Scouting the running game: Texas wants to pound opponents on the ground, and its struggles late in the season came when it ran out of bodies in the backfield. Fozzy Whittaker is out for the year and won’t play in the bowl game, but if Malcolm Brown and Joe Bergeron can use the extra time off to heal their nagging injuries, the Longhorns should once again be able to run downhill most of the day.
Scouting the passing game: This is not a team that’s going to win many games relying on its quarterbacks to fire the ball down the field. Neither Case McCoy nor David Ash has been consistent in the passing game, and in their defense the receivers haven’t been either. Jaxon Shipley is a big-play threat who struggled with an injury the second half of the season, but he played well against Baylor in the regular-season finale and adds a big-play threat to the offense.
Scouting the run defense: You’re going to have a hard time trying to beat Texas running the football. It averaged allowing fewer than 100 yards per game, and while it’s had its down moments (the loss to Missouri being one of them), in general it has kept opponents from moving the ball on the ground.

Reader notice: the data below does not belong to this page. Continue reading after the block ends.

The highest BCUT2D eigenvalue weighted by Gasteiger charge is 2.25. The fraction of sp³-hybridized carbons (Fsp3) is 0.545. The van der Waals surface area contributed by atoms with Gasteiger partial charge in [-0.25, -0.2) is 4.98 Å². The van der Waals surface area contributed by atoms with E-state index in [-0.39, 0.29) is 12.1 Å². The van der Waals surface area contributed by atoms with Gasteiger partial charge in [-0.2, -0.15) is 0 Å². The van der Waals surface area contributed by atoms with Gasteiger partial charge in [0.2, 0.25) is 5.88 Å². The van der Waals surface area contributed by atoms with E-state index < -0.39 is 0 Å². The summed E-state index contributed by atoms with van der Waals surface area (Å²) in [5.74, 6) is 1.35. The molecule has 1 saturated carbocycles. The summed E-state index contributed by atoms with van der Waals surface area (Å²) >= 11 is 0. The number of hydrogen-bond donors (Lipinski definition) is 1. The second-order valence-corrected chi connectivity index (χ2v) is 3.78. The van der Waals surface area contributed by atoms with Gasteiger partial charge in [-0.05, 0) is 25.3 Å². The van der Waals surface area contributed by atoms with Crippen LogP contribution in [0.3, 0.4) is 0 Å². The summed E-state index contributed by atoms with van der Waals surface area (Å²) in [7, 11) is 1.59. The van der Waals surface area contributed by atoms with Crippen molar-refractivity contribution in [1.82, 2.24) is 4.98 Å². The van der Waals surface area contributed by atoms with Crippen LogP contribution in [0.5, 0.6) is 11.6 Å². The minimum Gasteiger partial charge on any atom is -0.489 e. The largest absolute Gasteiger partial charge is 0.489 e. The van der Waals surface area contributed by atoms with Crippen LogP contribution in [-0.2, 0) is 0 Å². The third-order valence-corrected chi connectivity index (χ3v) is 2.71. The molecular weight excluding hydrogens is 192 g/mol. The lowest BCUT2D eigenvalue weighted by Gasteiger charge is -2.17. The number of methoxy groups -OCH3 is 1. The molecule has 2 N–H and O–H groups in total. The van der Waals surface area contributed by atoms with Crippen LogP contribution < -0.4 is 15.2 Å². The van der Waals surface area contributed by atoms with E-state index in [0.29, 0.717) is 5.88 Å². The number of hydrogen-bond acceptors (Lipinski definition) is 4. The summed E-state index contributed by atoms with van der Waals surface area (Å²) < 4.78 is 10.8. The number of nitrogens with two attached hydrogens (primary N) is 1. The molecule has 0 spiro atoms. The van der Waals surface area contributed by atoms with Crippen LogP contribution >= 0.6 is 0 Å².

Scouting the pass defense: By the numbers, Texas has a fine pass defense. On the field, not so much. The Longhorns have struggled against top teams when it hasn’t been able to force turnovers, getting torched by Oklahoma, Oklahoma State and Baylor. While the defensive line has gotten better at pressuring the quarterback as the season has worn on, the safeties aren’t quick and can get exposed by speedy wide receivers, which was particularly evident in the loss to Baylor that ended the regular season.
Scouting the special teams: Justin Tucker has made 17 of his 20 field goal attempts this season and was the hero of the victory over Texas A&M, but all three misses have been away from home. The Longhorns best returner is Fozzy Whittaker, out for the year with a knee injury. In general, its offense is better than its defense — it’s been solid on both punt and kick returns, but hasn’t always been great at keeping opposing special teams in check.
Intangibles: The Longhorns suddenly are having to listen to whispers about Mack Brown’s future in Austin, two years after his team played for the National Championship. Such is the life of a Texas coach. Brown’s team this season has done very well against the bottom of its schedule but struggled against top teams — it’s a legitimate Top 20 team if healthy, but can be beaten by anyone when it struggles.